From Combatting Human Trafficking to Eradicating Modern Slavery: Assembling a Global Governance Regime

Seminar/Forum

From Combatting Human Trafficking to Eradicating Modern Slavery: Assembling a Global Governance Regime

Room 920, Level 9
Melbourne Law School
185 Pelham Street

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More information

T: 8344 8924

law-celrl@unimelb.edu.au

Modern slavery is an umbrella term that focuses attention on commonalities across legal concepts such as forced labour, slavery, domestic servitude and human trafficking, brought together in the Protocol to Prevent, Suppress and Punish Trafficking in Persons, especially Women and Children. In 2015, the United Nations announced that eradicating modern slavery is Target 8.7 of its Sustainable Development Goals. In 2016, the International Labour Organization launched Alliance 8.7, which is a global strategic partnership of different stakeholders committed to ending modern slavery and in 2017 it partnered with Walk Free Foundation to launch a revised Global Slavery Index. In 2017, the UK and US governments also announced donations of $25 million dollars each to the Global Fund to End Modern Slavery, a private-public partnership whose goal is to ‘identify and promote business sector efforts to create market-based solutions to slavery’ in order ‘to sustainably end modern slavery by making it economically unprofitable’.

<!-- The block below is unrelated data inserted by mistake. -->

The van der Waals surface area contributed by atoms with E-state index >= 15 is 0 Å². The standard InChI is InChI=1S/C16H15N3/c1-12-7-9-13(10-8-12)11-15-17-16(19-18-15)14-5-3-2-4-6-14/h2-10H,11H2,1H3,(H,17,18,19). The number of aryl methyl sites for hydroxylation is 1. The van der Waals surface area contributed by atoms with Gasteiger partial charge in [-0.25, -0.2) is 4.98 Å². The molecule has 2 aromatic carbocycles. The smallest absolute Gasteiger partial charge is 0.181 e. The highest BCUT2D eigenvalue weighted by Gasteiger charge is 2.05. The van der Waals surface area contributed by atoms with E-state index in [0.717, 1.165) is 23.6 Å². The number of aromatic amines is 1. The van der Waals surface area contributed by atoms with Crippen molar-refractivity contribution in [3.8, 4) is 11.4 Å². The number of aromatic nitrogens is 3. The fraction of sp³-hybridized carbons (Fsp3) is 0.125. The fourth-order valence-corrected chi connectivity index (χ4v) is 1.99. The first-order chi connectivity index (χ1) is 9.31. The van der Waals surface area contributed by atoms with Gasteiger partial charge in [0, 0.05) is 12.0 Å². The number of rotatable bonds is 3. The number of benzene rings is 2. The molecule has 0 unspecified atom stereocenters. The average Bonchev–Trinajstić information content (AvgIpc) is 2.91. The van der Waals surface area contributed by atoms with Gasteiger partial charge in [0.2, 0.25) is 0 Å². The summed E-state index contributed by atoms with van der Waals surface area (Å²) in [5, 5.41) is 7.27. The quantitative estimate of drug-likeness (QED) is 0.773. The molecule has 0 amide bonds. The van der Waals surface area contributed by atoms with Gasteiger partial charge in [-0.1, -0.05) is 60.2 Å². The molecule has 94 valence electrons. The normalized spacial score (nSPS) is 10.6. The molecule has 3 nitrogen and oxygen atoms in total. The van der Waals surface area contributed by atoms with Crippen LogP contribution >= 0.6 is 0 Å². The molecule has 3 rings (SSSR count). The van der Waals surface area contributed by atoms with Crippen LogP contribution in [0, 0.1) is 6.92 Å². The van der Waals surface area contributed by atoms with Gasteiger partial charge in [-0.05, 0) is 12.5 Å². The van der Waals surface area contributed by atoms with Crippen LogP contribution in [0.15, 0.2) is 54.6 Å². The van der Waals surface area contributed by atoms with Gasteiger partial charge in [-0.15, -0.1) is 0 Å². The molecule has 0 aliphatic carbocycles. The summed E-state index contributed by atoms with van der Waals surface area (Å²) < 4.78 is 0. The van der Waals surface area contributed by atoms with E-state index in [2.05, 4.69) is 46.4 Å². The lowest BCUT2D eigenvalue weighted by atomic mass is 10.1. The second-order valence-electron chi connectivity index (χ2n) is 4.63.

How did modern slavery come to be viewed as a problem of such epic proportions? How was a global governance network composed of powerful states, the UN General Assembly and its sister institutions, NGOs, human rights activists and organizations, religious groups, big business and philanthrocapitalists, a new group of wealthy business owners who manage their own charities, assembled? What is the effect of assembling a global governance network that embraces a multifaceted approach to extirpating modern slavery? The paper addresses these questions reflecting on what it means for how we understand the role of labour law and labour standards.

Light refreshments will be provided from 12.45pm.

Presenter

  • Professor Judy Fudge